Planning for cross-channel marketing is one of those things that seems like, “duh, of course.” Who wouldn’t use different marketing channels in tandem to achieve a common goal? Who wouldn’t provide customers with an all-inclusive, personalized and consistent experience across multiple marketing channels? That can be a company’s plan, but when cross-channel marketing goes awry because its poorly understood, getting a target audience to a decision, or purchase, can be frustrating and uncertain.
What is Cross-Media Marketing?
Cross-channel marketing at its best is when it combines various marketing channels in a way that forms a coherent and obvious progression for your targeted customers to get to the destination you want them to reach. The channels must work seamlessly together.
According to the world’s largest database management company, Oracle, “Cross-channel marketing comes down to engaging with your customers or prospects across every digital channel and any device. From the inbox to social networks, and across laptops, tablets, and smartphones, today’s consumer moves seamlessly and fully expects you to be there with them, providing a truly integrated experience that is relevant and personalized to their tastes and preferences and easy to understand, use and navigate.”
You may be thinking that describes omni-channel marketing or multi-channel marketing (so many marketing categories!), but no. Don’t mix up cross-channel marketing with omni-channel or multi-channel marketing. They all use more than one channel to engage and interact with customers, but omni-channel marketing is an “all in” strategy.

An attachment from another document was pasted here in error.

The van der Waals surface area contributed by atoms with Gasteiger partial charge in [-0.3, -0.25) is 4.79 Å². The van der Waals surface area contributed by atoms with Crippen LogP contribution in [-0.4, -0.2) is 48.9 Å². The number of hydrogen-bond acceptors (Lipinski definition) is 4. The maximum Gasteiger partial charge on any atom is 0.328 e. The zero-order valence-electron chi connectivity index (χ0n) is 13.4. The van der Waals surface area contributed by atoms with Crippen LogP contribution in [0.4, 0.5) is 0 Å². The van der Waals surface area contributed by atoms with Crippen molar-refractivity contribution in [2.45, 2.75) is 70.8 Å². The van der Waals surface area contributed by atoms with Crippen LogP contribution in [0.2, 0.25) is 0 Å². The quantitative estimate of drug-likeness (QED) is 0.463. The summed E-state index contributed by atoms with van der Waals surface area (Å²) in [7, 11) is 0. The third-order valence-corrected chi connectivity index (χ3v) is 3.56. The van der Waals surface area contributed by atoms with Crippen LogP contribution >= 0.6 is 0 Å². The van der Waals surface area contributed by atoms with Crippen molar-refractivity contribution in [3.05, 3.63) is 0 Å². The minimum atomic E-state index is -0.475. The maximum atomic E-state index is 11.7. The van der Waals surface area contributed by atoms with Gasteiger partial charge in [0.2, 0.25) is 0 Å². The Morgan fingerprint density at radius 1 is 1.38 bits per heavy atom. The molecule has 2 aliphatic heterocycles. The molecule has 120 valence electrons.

Wharton Business School, at the University of Pennsylvania, describes omni-channel marketing as “a strategy that takes all marketing channels into consideration in determining how to create the best customer experience. Instead of operating channels in silos, a unified strategy applies to all marketing channels, even when they work in different ways or target different audiences.”
And multi-channel marketing uses both direct (TV, radio, phone calls, texts and online display ads) or indirect (online reviews, news articles, SEO and WOM) channels.
Think of cross-channel marketing as, well, laser-focused. With its emphasis on one targeted customer persona, cross-channel marketing is more organized and easier to track and analyze. The focus is on the customer, not the channel, even though the channels are all connected to each other.
The different channels record information about the customer and communicate this data between each other, which makes them all come together into one, singular customer journey, according to Oracle.
Businesses can choose to connect only their online channels or coordinate both online and offline channels. No perfect recipe exists for this, as the choice is contingent on your marketing campaign goals and resources and—most importantly—what channels your customers like better and use.
If it takes so much to define it, how can cross-channel marketing be an effective fit for a business or organization and why is it important?
Cross-channel marketing is particularly important for a B2B audience, who often have many more steps to a purchase decision and usually requires more than one person’s input. When a targeted audience member experiences frequent personalized and integrated touchpoints along their customer’s journey, that person is more likely to respond as an informed prospect, who is less likely to abandon the effort or feel negatively about it. And is more likely to work to persuade others.